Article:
Project work is the scope; it is the deliverable and work required to complete it. Phases are nothing more than a decomposed version of the total scope, which often may be broken into different skills (building, landscape, electricity, water, heating, and cooling).

5. How do we manage change in WBS?

A change in the Work Breakdown Structure (WBS) is a change in scope. This needs to be carefully considered, as it will impact the business objective, as well as cost, schedule, quality, risk, and other constraints.

Scope change must be formal and must be managed (controlled). There is no passive project management.

6. Where do the probabilities in the normal distribution come from?

For a full discussion, research Central Limit Theorem. When independent random variables are added, their sum tends toward a normal distribution. This is a mathematical proof, so without a good translator/study and time, it’s dense enough to cause confusion easily.

Consider, though, if you had six data points. The theorem says that four of them will be relatively close together, one will tend to be smaller, and one will tend to be larger. The two outliers can be determined to be the extremes. Four data points close together (out of six) would mean that 66 percent of your data points (4/6 = 2/3) should be close to the calculated average. That’s a bit off from 68 percent, but you can see the logic. As you add more and more data, the reality matches the derived probabilities more closely.

The beta, or 3-point weighted estimate, takes advantage of the concept that the normal distribution weights data to tend towards being closer to the average than out on the extremes—this is why you add 4 “most likelies” to each group of pessimistic and optimistic points.

7. Why is Agile included in project lifecycles? Isn’t it separate?

Project management talks about control. Agile describes one way to control project work, useful when your work is expected to change quite a bit. This methodology is one of many and is described at a high level in the second section of the PMBOK Guide 5th edition.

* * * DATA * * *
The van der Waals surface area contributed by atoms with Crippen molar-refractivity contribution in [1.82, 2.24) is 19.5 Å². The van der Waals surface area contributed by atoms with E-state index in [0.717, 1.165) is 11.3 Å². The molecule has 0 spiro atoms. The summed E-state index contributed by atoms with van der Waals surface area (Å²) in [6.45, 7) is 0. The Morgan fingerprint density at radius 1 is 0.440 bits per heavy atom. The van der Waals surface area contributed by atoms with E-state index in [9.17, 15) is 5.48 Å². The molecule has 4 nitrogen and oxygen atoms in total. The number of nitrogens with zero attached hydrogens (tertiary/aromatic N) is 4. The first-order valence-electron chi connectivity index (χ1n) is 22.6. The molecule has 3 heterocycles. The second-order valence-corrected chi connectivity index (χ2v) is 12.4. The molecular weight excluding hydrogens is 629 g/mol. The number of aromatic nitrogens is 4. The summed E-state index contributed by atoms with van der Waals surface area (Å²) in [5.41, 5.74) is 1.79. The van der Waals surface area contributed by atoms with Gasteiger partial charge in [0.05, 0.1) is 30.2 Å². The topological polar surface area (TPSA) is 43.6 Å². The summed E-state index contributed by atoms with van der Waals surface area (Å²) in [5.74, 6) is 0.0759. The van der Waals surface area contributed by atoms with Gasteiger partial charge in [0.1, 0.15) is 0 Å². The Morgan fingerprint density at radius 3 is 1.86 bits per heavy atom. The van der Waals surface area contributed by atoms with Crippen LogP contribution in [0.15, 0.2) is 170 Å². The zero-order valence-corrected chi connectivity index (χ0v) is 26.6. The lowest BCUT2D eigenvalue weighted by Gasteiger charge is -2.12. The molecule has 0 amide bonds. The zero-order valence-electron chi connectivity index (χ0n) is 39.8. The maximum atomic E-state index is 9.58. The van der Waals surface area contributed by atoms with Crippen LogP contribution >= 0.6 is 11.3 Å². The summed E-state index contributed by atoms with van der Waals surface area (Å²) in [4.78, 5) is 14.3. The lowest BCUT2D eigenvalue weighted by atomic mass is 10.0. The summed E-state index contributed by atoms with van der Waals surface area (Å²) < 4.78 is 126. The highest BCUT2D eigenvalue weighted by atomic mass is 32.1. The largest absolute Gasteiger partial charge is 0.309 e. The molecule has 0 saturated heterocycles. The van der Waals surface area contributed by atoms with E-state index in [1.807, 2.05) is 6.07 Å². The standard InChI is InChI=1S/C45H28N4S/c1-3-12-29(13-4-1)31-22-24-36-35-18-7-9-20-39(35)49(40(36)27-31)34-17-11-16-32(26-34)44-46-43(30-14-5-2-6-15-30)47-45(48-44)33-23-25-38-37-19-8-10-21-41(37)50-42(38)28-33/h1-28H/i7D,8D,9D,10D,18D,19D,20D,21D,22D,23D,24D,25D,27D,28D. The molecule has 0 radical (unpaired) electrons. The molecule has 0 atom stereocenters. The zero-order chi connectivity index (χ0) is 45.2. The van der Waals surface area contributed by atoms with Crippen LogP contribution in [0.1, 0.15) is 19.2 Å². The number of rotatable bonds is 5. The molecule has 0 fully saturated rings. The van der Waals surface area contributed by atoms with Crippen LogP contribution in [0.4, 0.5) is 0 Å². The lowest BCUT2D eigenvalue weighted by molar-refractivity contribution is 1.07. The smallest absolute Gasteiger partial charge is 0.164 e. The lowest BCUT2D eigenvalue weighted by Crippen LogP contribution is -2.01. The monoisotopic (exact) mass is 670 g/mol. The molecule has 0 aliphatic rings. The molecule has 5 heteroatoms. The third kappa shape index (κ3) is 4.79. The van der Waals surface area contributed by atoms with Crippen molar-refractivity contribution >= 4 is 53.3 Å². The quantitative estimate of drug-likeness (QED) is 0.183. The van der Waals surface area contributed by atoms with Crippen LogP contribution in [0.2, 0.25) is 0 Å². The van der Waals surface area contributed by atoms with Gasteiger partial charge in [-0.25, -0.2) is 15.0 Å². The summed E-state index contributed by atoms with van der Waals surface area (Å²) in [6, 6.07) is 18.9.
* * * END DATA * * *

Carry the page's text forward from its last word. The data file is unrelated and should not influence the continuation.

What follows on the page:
The 6th edition of the PMBOK Guide further integrates Agile into all the knowledge areas. To manage change effectively is to guarantee a much higher probability of success. To integrate this into standard project management, best practices is to help you prepare for a real-life work environment—changing, often ambiguous, and complex.

Are you interested in the role of a Project Manager? Then check out the PMP Certification Course preview now.


This is merely an initial discussion of topics that are of great interest to everyone preparing for the PMP® certification exam. Trainers often don’t have time to get into the details, and it’s the details that help you understand why this body of knowledge is structured the way it is. And finally, this is a discussion—a two-way interchange of information. Please share your thoughts below and look for more updates. As always, you can reach the other trainers and me over at our community forum as well.

Looking forward to enhancing your project management skills? Take our project management certification course today and take your project management career to new heights.

PMBOK®, PMP® and PMI® are registered trademarks of the Project Management Institute, Inc.

About the Author

Tim JeromeTim Jerome

Tim Jerome, PMP® MBA, has led and supported projects globally for over 15 years. Tim has taught Project Management and PMP® Certification preparatory courses for over 10 years, assisting in educating and supporting hundreds of project managers.